Assessments have many different purposes, and to use them effectively it’s important to understand their context and uses within the learning process.
I’ll explore each of these five key assessment types over the next few weeks:
Let’s start with diagnostic assessments.
- Identifying the needs and prior knowledge of participants for the purpose of directing them to the most appropriate learning experience
- Determining knowledge and identifying skills gaps and needs
- Placing learners in appropriate courses and tailor instruction to their needs
- Providing instructors and mentors information on a student’s abilities
- Giving feedback to participants and providing recommendations for products, services and/or learning activities
- Setting benchmarks for comparison with post-course tests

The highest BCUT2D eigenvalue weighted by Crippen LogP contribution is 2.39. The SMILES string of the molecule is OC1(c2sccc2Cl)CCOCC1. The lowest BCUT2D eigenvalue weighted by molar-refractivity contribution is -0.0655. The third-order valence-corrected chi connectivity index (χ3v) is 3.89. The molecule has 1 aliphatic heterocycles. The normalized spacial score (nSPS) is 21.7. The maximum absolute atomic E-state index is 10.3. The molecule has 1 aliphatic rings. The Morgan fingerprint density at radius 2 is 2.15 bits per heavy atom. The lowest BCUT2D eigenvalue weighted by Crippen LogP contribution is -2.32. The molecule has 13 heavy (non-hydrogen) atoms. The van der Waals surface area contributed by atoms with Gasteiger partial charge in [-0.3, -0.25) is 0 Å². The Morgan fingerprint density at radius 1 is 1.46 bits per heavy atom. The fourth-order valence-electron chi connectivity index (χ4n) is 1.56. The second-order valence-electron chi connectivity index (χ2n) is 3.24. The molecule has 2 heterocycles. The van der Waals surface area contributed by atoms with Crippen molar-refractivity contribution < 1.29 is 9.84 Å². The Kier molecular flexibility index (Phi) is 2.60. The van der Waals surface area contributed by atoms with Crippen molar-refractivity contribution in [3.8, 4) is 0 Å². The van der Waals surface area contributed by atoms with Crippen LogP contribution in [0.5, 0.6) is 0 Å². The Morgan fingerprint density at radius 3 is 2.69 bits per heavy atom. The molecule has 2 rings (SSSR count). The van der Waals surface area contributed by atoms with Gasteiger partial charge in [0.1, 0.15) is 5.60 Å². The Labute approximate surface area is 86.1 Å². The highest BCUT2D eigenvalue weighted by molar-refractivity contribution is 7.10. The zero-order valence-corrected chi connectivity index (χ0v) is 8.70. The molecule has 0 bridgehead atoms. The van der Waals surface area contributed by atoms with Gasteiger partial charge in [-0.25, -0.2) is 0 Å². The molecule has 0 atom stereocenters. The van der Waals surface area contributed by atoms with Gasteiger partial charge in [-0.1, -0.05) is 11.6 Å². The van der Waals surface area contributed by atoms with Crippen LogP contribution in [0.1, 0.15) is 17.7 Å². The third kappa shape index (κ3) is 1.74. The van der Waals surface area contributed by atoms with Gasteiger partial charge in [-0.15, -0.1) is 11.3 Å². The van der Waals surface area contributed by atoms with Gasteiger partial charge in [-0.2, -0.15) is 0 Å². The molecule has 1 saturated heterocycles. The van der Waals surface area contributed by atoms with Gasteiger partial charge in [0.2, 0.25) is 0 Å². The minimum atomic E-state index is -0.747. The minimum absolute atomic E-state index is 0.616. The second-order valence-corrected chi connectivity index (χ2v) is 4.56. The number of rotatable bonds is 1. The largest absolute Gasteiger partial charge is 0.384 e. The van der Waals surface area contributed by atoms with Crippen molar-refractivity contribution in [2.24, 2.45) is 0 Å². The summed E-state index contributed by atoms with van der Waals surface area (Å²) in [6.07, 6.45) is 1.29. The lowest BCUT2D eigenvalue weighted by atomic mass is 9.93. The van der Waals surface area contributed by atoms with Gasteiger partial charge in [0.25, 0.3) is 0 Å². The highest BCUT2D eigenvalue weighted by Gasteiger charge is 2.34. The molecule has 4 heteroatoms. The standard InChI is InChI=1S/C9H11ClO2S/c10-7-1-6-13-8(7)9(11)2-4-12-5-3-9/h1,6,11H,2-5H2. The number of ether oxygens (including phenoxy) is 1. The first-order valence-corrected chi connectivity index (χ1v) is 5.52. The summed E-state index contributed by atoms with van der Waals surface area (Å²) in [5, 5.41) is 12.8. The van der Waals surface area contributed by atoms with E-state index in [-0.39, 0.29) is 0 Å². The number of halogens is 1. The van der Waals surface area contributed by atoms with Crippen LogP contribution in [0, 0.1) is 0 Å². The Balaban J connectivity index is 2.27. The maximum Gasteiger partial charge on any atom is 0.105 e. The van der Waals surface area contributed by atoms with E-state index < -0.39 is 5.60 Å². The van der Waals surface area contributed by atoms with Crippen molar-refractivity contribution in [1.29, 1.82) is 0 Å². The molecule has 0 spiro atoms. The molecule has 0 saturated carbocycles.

- Analyzing personality traits in order to predict behaviors
- Creating intrigue about the content of a learning activity, which can in turn actually enhance the learning experience
- Placement tests
- Self-diagnostic tools
- Personality assessments
Example: A diagnostic assessment might report that a learner has mastered every competency in using Microsoft Word but can only perform 50 percent of those required to use Excel. The results of the assessment would prescribe a course on Excel. In addition, a diagnostic assessment can help place students within suitable learning experiences by asking questions such as, “Do you prefer instructor-led training or online training?”
For a fuller analysis of assessments and their uses check out the white paper, Assessments Through the Learning Process. You can download it free here, after login. Another good source for testing and assessment terms is our glossary.
Tune in next week for a post on formative assessments.